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Family & Property Arbitration 

There are two schemes: The Financial Scheme and the Children Scheme.

The Rules for the Financial Scheme can be found here.

The Financial Scheme can be used to resolve a wide range of disputes and issues including:

  • Financial and property disputes arising from marriage and its breakdown – including financial provision on divorce, judicial separation or nullity
  • Civil partnership and its breakdown
  • Co-habitation and its termination
  • From parenting or between those sharing parental responsibility
  • For provision from a deceased’s estate

It includes but is not limited to claims under:

  • s.17 Married Women’s Property Act 1882
  • Pt II Matrimonial Causes Act 1973
  • Inheritance (Provision for Family and Dependants) Act 1975
  • Pt III Matrimonial & Family Proceedings Act 1984
  • Schedule 1 Children’s Act 1989
  • Trusts of Land and Appointment of Trustees Act 1996 (ToLATA)
  • Civil Partnership Act 2004
  • Any question concerning the liberty of the subject
  • The status of either individuals or their relationship
  • The care or parenting of children
  • The bankruptcy or insolvency of individuals
  • Non-parties to the Arbitration
  • Welfare benefits
  • Jurisdiction or stay of cases
  • Issues concerning the recognition of a foreign marriage or divorce
  • Decisions from a Sharia Council or other similar bodies
  1. If both parties agree to the process, an arbitrator is chosen subject to their availability and terms.
  2. Once an arbitrator is chosen, the parties complete, sign and send a completed Application for Family Arbitration Form - ARB1FS for financial disputes to the Institute of Family Law Arbitrators. The form details the issues to be resolved and agrees that each party will be bound by the arbitrator’s decision.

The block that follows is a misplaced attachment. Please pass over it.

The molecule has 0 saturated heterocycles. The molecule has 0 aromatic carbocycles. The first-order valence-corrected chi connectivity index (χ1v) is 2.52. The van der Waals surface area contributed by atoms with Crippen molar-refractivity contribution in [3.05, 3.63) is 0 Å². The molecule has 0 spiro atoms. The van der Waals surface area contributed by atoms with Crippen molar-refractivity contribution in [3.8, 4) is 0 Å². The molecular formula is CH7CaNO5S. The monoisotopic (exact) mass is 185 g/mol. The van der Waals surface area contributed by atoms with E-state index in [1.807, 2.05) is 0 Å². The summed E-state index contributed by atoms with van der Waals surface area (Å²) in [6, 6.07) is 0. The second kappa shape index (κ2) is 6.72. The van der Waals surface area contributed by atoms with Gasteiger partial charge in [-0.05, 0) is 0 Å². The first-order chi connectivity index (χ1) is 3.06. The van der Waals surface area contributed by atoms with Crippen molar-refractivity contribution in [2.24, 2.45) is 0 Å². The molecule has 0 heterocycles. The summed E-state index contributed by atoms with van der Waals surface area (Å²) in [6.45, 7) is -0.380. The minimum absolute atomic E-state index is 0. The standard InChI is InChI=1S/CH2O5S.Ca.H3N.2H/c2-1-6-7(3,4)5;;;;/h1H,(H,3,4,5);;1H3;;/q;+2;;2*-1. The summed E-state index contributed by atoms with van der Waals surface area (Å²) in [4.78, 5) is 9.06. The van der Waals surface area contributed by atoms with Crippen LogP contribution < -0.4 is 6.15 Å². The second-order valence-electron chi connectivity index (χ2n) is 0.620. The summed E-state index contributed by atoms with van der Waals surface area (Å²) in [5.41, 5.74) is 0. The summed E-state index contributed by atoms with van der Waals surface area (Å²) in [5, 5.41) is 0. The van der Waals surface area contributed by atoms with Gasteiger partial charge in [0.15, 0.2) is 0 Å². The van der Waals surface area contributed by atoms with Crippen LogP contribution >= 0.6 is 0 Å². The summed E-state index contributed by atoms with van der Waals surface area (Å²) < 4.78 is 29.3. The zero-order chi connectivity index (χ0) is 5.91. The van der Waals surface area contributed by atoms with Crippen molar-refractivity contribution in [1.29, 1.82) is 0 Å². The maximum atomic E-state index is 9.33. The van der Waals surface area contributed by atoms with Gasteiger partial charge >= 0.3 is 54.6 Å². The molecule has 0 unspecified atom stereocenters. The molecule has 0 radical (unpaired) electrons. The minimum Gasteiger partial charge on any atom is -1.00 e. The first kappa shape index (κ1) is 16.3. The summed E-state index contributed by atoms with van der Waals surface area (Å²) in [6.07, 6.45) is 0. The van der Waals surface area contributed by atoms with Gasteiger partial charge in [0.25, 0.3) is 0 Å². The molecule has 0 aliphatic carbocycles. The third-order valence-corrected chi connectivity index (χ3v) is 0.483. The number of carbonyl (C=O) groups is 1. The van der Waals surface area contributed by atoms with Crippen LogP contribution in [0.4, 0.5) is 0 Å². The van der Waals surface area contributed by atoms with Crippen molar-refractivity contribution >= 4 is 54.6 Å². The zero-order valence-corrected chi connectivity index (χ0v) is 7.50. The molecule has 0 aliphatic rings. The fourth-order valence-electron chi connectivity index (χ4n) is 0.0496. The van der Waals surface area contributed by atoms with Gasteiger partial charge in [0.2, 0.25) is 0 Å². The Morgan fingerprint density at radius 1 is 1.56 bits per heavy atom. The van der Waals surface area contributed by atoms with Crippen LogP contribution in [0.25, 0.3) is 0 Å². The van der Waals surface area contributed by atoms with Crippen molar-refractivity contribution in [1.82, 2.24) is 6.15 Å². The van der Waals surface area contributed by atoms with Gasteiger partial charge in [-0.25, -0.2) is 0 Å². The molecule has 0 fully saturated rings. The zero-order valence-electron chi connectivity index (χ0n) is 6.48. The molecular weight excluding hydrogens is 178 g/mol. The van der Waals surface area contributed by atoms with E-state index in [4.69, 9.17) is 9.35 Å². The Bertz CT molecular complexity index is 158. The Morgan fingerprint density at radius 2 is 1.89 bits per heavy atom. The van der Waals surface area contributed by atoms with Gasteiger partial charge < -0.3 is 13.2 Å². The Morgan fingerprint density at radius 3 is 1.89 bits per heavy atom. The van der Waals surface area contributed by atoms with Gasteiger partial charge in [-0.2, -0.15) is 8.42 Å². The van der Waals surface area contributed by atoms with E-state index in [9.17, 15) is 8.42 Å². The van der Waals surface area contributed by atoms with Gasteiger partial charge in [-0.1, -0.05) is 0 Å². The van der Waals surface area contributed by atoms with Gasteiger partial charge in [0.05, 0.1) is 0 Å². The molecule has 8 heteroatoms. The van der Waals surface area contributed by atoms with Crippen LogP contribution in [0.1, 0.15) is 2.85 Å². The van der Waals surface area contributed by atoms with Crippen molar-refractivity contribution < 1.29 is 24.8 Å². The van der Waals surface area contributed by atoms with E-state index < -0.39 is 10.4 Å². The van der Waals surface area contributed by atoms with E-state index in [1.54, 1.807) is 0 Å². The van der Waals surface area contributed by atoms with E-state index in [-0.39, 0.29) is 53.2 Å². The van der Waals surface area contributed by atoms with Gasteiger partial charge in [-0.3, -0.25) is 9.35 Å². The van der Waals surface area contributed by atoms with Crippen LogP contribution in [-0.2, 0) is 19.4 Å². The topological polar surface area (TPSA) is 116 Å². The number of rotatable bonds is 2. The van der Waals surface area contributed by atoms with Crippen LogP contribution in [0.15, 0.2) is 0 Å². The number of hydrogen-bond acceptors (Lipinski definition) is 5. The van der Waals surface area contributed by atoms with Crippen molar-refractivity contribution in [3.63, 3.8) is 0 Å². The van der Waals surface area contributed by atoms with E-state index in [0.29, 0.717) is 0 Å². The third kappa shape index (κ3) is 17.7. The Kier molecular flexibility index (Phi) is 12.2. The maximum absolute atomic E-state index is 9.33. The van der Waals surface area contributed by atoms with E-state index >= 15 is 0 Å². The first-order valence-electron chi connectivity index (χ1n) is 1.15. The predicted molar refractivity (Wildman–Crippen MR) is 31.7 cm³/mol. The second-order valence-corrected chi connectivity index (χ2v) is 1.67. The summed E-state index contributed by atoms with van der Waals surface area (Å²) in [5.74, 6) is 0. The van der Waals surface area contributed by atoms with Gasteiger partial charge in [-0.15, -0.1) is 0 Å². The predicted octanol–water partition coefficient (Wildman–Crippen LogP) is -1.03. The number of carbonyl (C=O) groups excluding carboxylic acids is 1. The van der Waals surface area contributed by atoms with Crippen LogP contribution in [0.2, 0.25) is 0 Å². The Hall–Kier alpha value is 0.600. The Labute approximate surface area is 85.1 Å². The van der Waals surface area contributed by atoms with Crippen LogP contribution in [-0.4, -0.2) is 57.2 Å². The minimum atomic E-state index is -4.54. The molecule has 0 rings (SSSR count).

3. The arbitrator will contact the parties agreeing to act.
  4. The arbitration can be conducted either face to face or solely based on documents, sometimes supported by phone discussions.
  5. If there is to be a final determining meeting of the parties, the arrangements, venue, date, documents to be used, experts etc are agreed and the arbitrator’s fee and other expenses are paid.
  6. After the meeting and/or document review, the arbitrator will make a decision, put that in writing, including reasons, and send that to the parties, similar to a Court order.
  7. This is then taken to Court by the parties and will by consent become a Court order.
  8. Either party can appeal if there has been a mistake in law or some serious irregularity. However, it is very rare that the Court will go behind the arbitrator’s decision.

Further guidance on the process both from a lawyer and lay client’s perspective can be found in the resources section.

Trinity Chambers

The Custom House
Newcastle upon Tyne


Find out more about Family and Children Arbitration

Get in touch for a free, no obligation discussion about how arbitration can be a quick, cost effective and confidential way of resolving disputes, including options to deal with cases remotely by video conference.